Updated Controversial Linux distributor LinuxOne has announced the release of LinuxOne Lite, a cut-down version of the open source OS that will run straight out of a user's Windows installation. It's not the first time a Linux distribution that works from within another OS' hard drive partition has been offered -- that honour goes to LinuxPPC's LinuxPPC Lite, launched last year, which boots right off a MacOS disk. And in any case, say Register readers, it's been possible to do this with various Linux distributions using UMDOS technology to fill the gaps between Linux's file system and Windows'. Still, the software does promise a vary simple installation procedure -- just copy the files from the CD into the folder of your choice, the installation takes up under 600MB of hard drive space and, most importantly doesn't require users re-partition their hard drives. Like LinuxPPC Lite, it provides a handy way for new users to try Linux without committing a good portion of their system to it. LinuxOne Lite costs $29.95, though it's also available for at a "special price" of $9.95 -- it's not clear why there's a special price, or for how long it will last. LinuxOne is also offering LinuxMac, an app that reads and writes data to MacOS-formatted disks, an odd facility for a Intel-oriented distribution, you'd have thought. But since LinuxOne is charging $39.95 for a beta copy of the software -- the final release will cost $99.95 -- we don't expect there will be too many takers. ® Related Stories LinuxOne takes more than a leaf our of Red Hat's book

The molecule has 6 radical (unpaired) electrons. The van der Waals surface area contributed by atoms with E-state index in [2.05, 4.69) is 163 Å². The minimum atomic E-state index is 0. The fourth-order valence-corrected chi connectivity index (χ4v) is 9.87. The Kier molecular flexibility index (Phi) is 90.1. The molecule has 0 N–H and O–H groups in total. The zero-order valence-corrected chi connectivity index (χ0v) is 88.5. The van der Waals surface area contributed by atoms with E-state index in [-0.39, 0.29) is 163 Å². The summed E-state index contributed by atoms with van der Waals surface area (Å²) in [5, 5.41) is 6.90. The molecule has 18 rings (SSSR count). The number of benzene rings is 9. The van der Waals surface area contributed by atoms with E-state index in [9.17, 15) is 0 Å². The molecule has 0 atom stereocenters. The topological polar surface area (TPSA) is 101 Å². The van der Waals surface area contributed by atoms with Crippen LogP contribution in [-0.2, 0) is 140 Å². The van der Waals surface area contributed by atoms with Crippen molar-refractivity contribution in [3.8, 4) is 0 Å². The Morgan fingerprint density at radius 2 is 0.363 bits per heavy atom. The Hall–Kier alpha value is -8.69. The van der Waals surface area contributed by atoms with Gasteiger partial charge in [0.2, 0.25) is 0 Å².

Chip company Intel is under pressure on a number of fronts and has all sorts of deals to make with all sorts of people. It's the keystone that cops all sorts of trouble when things go awry. But now it has emerged from a source close to its plans that it was Hewlett Packard which persuaded Intel to adopt a non-Rambus chipset for future server platforms. According to the source, HP told Intel it would not go to market with the Merced-Itanium unless it used non-Rambus memory. Double data rate (DDR) SDRAM was already being considered by Intel but when it came from push to shove, executives at Santa Clara felt its relationship with HP was more important than any considerations it might have with Rambus Ink. Intel was sympathetic to HP's overtures because its own technical staff had investigated DDR memory thoroughly. "This now puts Intel in a very safe position [with Merced]," the source said. "Rambus on server platforms created heat and density problems. With SDRAM (synchronous memory), you can go to a quad density DIMM, effectively quadrupling a 256K module". Intel was in a cleft stick as it pondered the options, the source added. Given the circumstances, it was prepared to sacrifice the i840 chipset as the high end workstation/server platform. ®